September 20 - September 26, 2015

It seems that bridge failures have been making the headlines more frequently, and many U.S. bridges are nearing or exceeding their life expectancy. Do you think most bridges are safe?

Answers Votes
Some are safe, some are not; they are like anything else people build. 36%
Most are safe; you only hear of the few that fail out of the millions that are out there. 28%
Most are not safe; too many are well past their life expectancy or were never built/coated correctly. 21%
Primarily concrete bridges are not as safe as steel bridges, and those are the ones that are failing. 9%
Primarily steel bridges are no safer than concrete bridges; corrosion eventually takes over. 7%

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Tagged categories: Asia Pacific; Bridges; Concrete; Corrosion; EMEA (Europe, Middle East and Africa); Infrastructure; Latin America; North America; Quality Control; Steel

Comment from Car F., (9/22/2015, 10:57 AM)

Most of the public infrastructure's maintenance has been ignored in favor of budget cuts, balance budget fictions, privatization and general disregard for safety. The nation is too preoccupied invading, fighting wars and expending money in places that the average citizen can’t even find on a map, let alone pronounce correctly.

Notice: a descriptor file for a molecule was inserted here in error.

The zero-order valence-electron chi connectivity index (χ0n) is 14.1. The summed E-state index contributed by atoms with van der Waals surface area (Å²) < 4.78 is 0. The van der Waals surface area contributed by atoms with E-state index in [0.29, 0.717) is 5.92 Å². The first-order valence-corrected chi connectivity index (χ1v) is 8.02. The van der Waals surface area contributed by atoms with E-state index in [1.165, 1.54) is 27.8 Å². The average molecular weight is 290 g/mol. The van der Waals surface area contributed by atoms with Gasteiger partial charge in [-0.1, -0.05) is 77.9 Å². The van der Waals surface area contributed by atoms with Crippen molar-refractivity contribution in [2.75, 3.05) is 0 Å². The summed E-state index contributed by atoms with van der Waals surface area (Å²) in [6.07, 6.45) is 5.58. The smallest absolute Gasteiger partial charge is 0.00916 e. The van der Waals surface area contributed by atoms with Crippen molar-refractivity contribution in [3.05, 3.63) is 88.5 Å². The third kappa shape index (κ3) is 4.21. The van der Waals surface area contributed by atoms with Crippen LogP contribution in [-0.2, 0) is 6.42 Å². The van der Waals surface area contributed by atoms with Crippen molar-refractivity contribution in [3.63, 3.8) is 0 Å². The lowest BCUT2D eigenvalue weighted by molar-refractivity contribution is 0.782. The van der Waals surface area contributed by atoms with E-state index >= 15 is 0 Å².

Comment from Stephen Dobrosielski, (9/23/2015, 8:04 AM)

Define "Safe". All bridges have a capacity for sustaining a loading. The question of whether a bridge is safe depends on how you are using the bridge - driving your SUV, driving a loaded pickup truck, driving a tri-axle truck loaded with asphalt or driving an 18 wheeler with a couple of steel coils all have different perspectives on the word "safe" and that is based on structure's load carrying capacity. Another perspective is function - looking at aspects like clearances and alignment. There have been a few too many instances over the past several years where an impact from a vehicle has resulted in a catastrophic structural failure - not a capacity problem as long as the structural member functioned as designed. For me personally, all bridges that I drive over (and under) are safe for my personal use, but if I'm on a 100 year old through truss steel structure (recently repainted) with eyebars as primary load carrying members, I tend to allow more space between me and the car ahead of me, especially when I see that asphalt loaded tri-axle coming toward me going the opposite direction. Love the "bounce".

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